Changes in bowel movements can be concerning, but how do you know when and if you need to seek help?
A change in bowel movements can be a difficult problem to figure out. Everybody's gastrointestinal tract functions differently. While most people move their bowels one to two times a day, some people go three to four times a day, while others only once or twice a week. A change in the number or consistency of stool should alert you to see your physician.
Depending on your age, and other associated symptoms, a gastrointestinal evaluation may be warranted. If there is associated weight loss, abdominal pain or bleeding, an urgent evaluation with your physician is imperative. If not, you can attempt to see if the diarrhea resolves on its own. Over the counter antidiarrheals such as immodium or kaopectate can be taken to try to stop the diarrhea. If you are experiencing pain, or bleeding, check with your physician prior to taking any medications to stop diarrhea. You might hav...
A few weeks ago in a telephone conversation with my mom, she mentioned that one of my sisters had been having some problems with her stomach for the last month or so. Being concerned, I called my sister directly to talk to her about what was going on.
"I don't know," she said. I'm eating a healthy diet, but for the last month or so I've had a lot of diarrhea and even some vomiting. And my stomach hurts so much after I eat that I just don't want to eat anymore."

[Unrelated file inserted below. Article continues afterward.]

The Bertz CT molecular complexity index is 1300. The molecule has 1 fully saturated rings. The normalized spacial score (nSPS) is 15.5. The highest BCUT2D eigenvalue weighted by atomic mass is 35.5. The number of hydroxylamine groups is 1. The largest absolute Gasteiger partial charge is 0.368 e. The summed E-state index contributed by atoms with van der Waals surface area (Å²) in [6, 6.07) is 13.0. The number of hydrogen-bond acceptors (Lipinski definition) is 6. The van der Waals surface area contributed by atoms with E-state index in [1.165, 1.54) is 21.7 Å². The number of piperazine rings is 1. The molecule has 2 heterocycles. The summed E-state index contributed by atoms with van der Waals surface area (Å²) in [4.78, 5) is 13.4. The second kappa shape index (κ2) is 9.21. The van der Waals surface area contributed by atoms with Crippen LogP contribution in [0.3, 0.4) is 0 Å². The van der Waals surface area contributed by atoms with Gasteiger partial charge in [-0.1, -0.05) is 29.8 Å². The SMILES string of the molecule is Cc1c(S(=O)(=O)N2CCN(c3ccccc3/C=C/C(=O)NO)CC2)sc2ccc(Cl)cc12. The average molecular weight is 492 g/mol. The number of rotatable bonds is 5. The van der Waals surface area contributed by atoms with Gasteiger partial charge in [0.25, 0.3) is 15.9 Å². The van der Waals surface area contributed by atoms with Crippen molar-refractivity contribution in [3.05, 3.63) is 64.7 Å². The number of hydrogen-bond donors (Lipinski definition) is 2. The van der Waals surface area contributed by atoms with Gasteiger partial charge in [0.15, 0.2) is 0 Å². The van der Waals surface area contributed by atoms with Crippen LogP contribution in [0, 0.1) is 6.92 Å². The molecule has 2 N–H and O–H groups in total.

"What are you eating?" I asked.
"You know, healthy stuff. Fruits and vegetables and high fiber bread."
I explained to her that a healthy diet isn't healthy if it's making you sick. And if it's making you sick then you have to do something to figure out what is causing the symptoms. First, change what you're eating so that you can eat and get some nourishment into your body. And second, make an appointment with a gastroenterologist to discuss the problems.
"It's especially important to see a GI...
I have a 13 year old daughter that gets nauseated and sometimes stomach cramping with it about 4 times a year that usually lasts 2 days. She won't eat and can't go to school. She feels miserable during these times. i usually give her medicine for acid reflux (Nexium or Prilosec) with Mylanta and it has no positive effect. Could these be abdominal migraines? She has had nausea for the last day and a half with no stomach pain. She has a chronic condition of some sort. What do you suggest? Sara.
Yes, this could be abdominal Migraine. For more information, see Abdominal Migraine - The Basics .
Our suggestion? Take your daughter to the doctor to find out if this is abdominal Migraine or something else and what to do for her when these episodes occur.
Good luck, John Claude Krusz and Teri Robert
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